For nearly a decade, Jim Kirwan has been a part of the tight-knit fabric of Charleston's growing fitness community.

The transplanted Irishman founded TrySports in Mount Pleasant with the mission to get people to, well, "try sports," and ultimately lead a healthier lifestyle.

And while Kirwan came from a banking and human resources background and approached the mission as a businessman, he walked the walk and went well beyond making a buck.

Kirwan's and TrySports' community influence has been widespread. The store has, and continues to be under new owners, engaged in getting people to move via training camps and weekly group runs and rewarding successes with gift certificates.

He and his family - wife Maureen and children Megan and James, who grew up in Mount Pleasant - also played an integral part in building the Mount Pleasant Track Club, encouraging children to develop a love of running and exercise.

Kirwan also became a part of the Medical University of South Carolina's "Healthy Charleston Challenge," a 10-week fitness and weight loss challenge that is now being emulated across the nation.

He succeeded in accomplishing the store's mantra, emblazoned on thousands of shirts, of "Believe Achieve."

So earlier this year, when news that he was selling TrySports, which had grown to four other locations, it was news and caused all sorts of speculation in the local weekend warrior community.

Although Kirwan is out of retail business of selling running shoes, wet suits and bikes, his mission of helping people lead healthier lives is set to start a new chapter in 2014.

Get America Moving

When he first emailed me about his plans to start a "30-Day Exercise Challenge" called "Get America Moving," I was skeptical.

If it hadn't been him pitching it, I would have hit the delete key. But the guy has credibility, even though his program hits on very familiar formulas.

Kirwan started the sit-down interview with a declaration. TrySports was a "stepping stone."

"I started it because I wanted to help people get involved in sports and to get in shape. ... That hasn't changed."

Starting Jan. 2, he will launch the free 30-day challenge for those who sign up on his website,, which is expected to be live no later than Dec. 17. Once signed up, participants will get information on choosing a program.

Kirwan says his target is people who are truly sedentary, including older people and those who make up the 35 percent of obese and overweight people in the United States.

Reflecting his emphasis on exercise, Kirwan prefers to call the nation's problem an "inactivity epidemic."

Alphabet soup

As part of signing up for the challenge, Kirwan will provide another free gift, the Exercise BASICS Formula, to help people choose a longer-term program involving baseline activities (such as chores and climbing stairs), aerobic activity, strength training, interval workouts and stretching. Those who sign up will receive four informational videos and support PDF documents.

Similar to other designed fitness programs, the acronyms don't end there.

The first product for sale in January will be 5XFT, or the 5X Fitness Transformation, which will be $250 for a 52-week fitness program with daily and weekly guidance and supporting videos.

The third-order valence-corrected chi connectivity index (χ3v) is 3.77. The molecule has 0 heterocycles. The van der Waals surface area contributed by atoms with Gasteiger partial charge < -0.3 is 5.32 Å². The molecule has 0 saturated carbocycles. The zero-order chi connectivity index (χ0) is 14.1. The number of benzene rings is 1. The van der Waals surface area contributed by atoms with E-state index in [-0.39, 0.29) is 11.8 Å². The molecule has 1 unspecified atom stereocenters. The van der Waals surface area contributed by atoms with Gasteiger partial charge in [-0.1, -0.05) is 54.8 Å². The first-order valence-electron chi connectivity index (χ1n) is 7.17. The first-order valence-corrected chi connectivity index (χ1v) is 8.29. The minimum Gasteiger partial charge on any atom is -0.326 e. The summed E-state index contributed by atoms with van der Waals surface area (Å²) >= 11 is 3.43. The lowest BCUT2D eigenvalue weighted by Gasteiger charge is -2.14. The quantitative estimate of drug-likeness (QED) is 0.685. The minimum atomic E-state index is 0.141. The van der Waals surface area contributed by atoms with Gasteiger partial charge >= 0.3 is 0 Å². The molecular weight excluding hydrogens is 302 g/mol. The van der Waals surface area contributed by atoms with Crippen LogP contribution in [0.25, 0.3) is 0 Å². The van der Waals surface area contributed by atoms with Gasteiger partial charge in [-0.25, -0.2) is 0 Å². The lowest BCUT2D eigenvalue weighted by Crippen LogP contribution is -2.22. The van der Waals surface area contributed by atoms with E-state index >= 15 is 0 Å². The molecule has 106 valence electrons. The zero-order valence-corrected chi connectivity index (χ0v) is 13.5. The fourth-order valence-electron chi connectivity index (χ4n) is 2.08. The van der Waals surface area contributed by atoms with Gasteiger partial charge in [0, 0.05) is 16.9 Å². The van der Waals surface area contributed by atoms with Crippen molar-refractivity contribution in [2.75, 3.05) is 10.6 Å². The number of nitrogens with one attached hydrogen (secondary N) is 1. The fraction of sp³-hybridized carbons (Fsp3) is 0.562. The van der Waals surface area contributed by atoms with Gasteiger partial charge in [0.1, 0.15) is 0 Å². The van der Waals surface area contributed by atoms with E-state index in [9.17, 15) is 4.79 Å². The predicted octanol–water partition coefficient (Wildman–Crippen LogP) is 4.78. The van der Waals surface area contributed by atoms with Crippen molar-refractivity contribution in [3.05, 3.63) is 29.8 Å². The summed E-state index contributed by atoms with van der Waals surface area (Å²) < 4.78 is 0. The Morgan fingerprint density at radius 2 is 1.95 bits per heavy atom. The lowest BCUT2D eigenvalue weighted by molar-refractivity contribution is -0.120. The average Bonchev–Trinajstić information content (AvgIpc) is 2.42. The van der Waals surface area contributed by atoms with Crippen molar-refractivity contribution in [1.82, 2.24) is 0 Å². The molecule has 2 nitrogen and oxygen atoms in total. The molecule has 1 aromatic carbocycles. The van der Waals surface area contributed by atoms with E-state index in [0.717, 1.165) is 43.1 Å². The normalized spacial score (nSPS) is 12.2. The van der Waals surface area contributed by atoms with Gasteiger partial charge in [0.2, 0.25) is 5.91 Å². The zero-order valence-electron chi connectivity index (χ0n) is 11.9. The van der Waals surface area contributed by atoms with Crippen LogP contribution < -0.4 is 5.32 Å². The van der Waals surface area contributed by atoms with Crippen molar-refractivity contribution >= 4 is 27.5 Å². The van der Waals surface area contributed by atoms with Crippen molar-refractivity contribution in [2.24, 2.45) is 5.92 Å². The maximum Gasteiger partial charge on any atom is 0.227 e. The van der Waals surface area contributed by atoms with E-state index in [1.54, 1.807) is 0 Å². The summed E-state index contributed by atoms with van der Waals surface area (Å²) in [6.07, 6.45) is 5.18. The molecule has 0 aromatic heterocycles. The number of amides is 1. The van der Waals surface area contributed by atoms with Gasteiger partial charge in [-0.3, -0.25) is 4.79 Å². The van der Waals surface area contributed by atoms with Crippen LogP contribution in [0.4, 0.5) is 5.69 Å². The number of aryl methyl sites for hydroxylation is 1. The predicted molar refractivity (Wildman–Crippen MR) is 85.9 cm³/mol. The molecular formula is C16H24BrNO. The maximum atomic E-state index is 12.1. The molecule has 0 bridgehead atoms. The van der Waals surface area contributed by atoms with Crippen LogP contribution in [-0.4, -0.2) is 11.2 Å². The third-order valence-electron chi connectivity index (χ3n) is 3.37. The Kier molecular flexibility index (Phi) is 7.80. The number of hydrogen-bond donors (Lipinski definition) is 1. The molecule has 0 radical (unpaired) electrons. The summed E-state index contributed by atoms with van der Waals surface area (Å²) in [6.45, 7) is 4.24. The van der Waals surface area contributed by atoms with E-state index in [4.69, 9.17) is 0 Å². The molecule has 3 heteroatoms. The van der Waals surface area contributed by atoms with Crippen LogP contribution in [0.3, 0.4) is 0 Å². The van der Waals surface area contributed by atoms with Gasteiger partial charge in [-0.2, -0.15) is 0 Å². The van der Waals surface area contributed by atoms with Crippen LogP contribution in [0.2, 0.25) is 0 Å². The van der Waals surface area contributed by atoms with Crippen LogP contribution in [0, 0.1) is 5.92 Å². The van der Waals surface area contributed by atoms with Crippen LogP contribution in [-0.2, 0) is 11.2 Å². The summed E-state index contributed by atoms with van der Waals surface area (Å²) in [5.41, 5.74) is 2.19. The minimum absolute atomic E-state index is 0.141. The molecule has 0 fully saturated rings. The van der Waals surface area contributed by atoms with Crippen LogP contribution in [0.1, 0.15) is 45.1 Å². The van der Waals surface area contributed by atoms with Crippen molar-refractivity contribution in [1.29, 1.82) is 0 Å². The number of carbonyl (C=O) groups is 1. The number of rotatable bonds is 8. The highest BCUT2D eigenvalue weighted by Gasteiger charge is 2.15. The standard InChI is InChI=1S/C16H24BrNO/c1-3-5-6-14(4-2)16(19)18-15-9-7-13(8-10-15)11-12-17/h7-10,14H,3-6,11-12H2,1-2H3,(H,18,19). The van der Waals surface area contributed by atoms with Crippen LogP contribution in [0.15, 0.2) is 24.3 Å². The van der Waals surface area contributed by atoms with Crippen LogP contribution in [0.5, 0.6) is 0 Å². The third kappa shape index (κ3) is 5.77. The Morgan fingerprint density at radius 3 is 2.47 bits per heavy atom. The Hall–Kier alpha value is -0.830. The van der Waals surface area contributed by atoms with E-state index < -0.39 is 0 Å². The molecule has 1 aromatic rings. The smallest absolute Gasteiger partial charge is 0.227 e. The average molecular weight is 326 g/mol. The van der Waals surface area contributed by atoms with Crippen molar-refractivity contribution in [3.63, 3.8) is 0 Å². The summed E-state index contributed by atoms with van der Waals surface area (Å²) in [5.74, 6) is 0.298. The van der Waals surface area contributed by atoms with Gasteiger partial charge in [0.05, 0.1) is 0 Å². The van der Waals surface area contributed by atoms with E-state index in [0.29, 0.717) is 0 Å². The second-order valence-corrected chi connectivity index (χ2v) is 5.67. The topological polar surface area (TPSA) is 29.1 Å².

His second product will be "Anyone Can Run," a $125 training program that taps into his experiences from the last 10 years and using his "unique approach" to start running. He may work with the Cooper River Bridge Run and Walk to give people a goal.

He anticipates both of the programs will have free gifts, such as a free entry into the Bridge Run.

Local street cred

To me, the Internet, with its websites, blogs, online videos and social media, is the modern day Tower of Babel. Too many voices with too many thoughts.

Kirwan, himself, sees the need for some clarity to all the confusion. But with all the competing voices, I'm not sure how someone based in Mount Pleasant, who is not a celebrity or trainer of celebrities, can get his voice heard.

Janis Newton, interim director of the MUSC Wellness Center and the driving force behind Healthy Charleston Challenge, thinks it will be heard.

"I respect and admire Jim's involvement in the community and his desire to educate and help people in their pursuit of better health and physical activity. With Jim it has never been about 'visit my store and buy something.' His No. 1 interest was to motivate people to reach their goals," says Newton, noting his speaking skills and ability to inspire people.

From the heart

If I hadn't known Kirwan, I would chalk all this up to a sales pitch by a savvy Irish businessman, but his heart seems to be in the right place.

When he first started working with the Healthy Charleston Challenge, he recalled talking to the group about his father and how he gave up rugby, and all exercise, at age 32. His father ended up dying from a heart attack at age 47. At the time, Kirwan was only 20.

During the speech, Kirwan got choked up. And at the next Healthy Charleston Challenge, he was hesitant to talk about his father again. Someone at the first session asked him why. Kirwan told the person it was because it made him emotional.

Even during our interview last week, Kirwan still got choked up remembering what turned out to be the last night he saw his father alive. Kirwan had not told his father good-night and he never had another chance to say good-bye.

"We were just beginning to have an adult relationship, but that never happened," says Kirwan. "That's a driving force behind what I'm doing."

Reach David Quick at 937-5516.